A Mothers Story Part 2

A few years ago I wrote a blog post about my experience with my daughter coming out when she was 18. As “National Coming Out Day” just passed, I thought it would be good to write a follow up.

As I said in my previous post. I was 13 when my family began attending church. My father expressed his strong views on the subject of homosexuality.

My girls were very close to my parents. Unfortunately my father passed away of brain cancer July 2018. My mother died suddenly in her sleep 14 months later.

My girls loved them. My parents love mattered to them. My parents were the kind of people that loved unconditionally. Even if my dads strong views were verbalized, we knew how much he loved us. But admittedly his view on homosexuality was not as “progressive.” Ok, I would say his views were not accepting. Not that he did not love those who were homosexual. He did. However, his beliefs taught him it was a sin. He verbalized this when the topic came up. My mom did not share her views. If she did believe like him, she would not express it. I believe she was more “progressive.”

Imagine when my daughter understood her sexuality. She is gay. Her dad and I walked away from the church a few years prior to her coming out and even though we were openly accepting of the LGBTQ community, she was still worried about telling us. I am sad she felt that way but I understand why. She was raised in the church.

There is no need to re-tell the story of her coming out. If you would like to read this, you can find it in the “blog” section on this site. However, a few years after she came out to us she felt she needed to tell her grandparents (my mom and dad). She wanted to be able to “be herself” in all areas. This means posting photos of her with a girlfriend. Not hiding any part of her life from those she loved most. During these years of knowing, I was not going to force this decision on her. I was not going to share this with my parents and break her trust. It was her life. It was her decision. It was about my daughter, not me.

Here is how it went down.

Bree told me she felt it was time to tell my parents. She was nervous. I explained to her that they would love her no matter what. They would never turn their back on those they loved, especially the grandchildren. After all, I am convinced they loved my girls more than they loved me. A bit tongue in cheek but you get the point.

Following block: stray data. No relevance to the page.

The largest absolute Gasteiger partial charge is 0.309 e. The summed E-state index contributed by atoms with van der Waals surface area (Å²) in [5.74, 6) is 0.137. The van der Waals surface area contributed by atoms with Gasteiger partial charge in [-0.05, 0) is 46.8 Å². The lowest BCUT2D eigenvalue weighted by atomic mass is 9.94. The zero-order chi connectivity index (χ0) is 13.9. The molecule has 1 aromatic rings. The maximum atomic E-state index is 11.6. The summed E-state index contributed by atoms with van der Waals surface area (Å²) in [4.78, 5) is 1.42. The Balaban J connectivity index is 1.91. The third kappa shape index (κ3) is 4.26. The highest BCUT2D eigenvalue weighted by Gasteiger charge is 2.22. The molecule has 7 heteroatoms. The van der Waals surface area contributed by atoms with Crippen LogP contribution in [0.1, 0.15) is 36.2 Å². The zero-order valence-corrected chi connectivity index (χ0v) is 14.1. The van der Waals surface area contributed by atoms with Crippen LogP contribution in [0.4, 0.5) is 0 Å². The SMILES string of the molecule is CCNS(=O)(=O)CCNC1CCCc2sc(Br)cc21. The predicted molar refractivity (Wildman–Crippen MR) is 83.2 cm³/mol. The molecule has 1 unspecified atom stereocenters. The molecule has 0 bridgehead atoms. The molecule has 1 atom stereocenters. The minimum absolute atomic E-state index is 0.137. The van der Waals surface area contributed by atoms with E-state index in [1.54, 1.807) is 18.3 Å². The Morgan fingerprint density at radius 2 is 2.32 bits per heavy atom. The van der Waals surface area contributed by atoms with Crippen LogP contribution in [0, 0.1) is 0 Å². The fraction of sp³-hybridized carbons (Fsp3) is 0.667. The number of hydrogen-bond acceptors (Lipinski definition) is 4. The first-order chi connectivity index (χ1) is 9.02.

One day Bree called me and asked if I would tell Honey and Poppy (that’s what they call my parents) that she was gay. I did not hesitate and said, “Of course. I will do it now.” I could feel her anxiety. I could feel her apprehension and worry. I assured her that I knew my parents and I knew they would accept her and any relationship moving forward with open arms.

I phoned. “Hey mom and dad, first of all, everyone is happy and healthy. I do have to tell you something. Mom, I also know you already know this down deep inside. You will not be surprised but Bree wanted me to call you. She’s worried about telling you so she has asked me to do it. Bree is gay……PAUSE…..She knows you will continue to love her but it is not easy when she knows your views, especially yours dad. I know you will love and accept her. But I need you to know that I love my children more than anything or anyone. If you cannot accept her as she is then we have nothing more to say.”

But I knew. I knew that it would never come to this. I knew and I was right.

My mom said, “Yes, I am not surprised. We love her more than anything on this earth and would never judge or walk away from her.” I could hear my dad breathing, sighing, thinking, absorbing, processing.

He said “We love her no matter what. That will never change.” It never changed.

What did change? My dad. His granddaughter is gay. I know it took time for my dad to work through this in his mind. Not his heart. His heart was full of love for her. All of his beliefs, all of his views and his ignorance were thrown into a hurricane of confusion. I know he worked through this with my mom and by himself. I am happy to say that my dad was changed. Bree helped him to change. When I was caring for my father we had discussions. He would not share too deeply about his process but he would say things about Bree and her then girlfriend. I knew he had accepted this because of the words he used. The inclusive language of love.

I love you girls

I am so proud of my daughters. I am so proud of the kind of humans they are. My youngest daughter, Alexa, has endured more loss than one person should ever have to face. Especially as she was only 24 at the time. I will write more about this when I have the emotional capacity. Right now it is too devastating to put into words that would adequately describe her and all of our loss.

I miss my parents every day. I miss their laughter. They loved to laugh. I miss their voices. I miss their encouragement. I miss their hugs. I miss not talking to them over the phone and hearing them talk to each other and seemingly forget I am on the other end. But most of all, I am so grateful for their unconditional love and acceptance.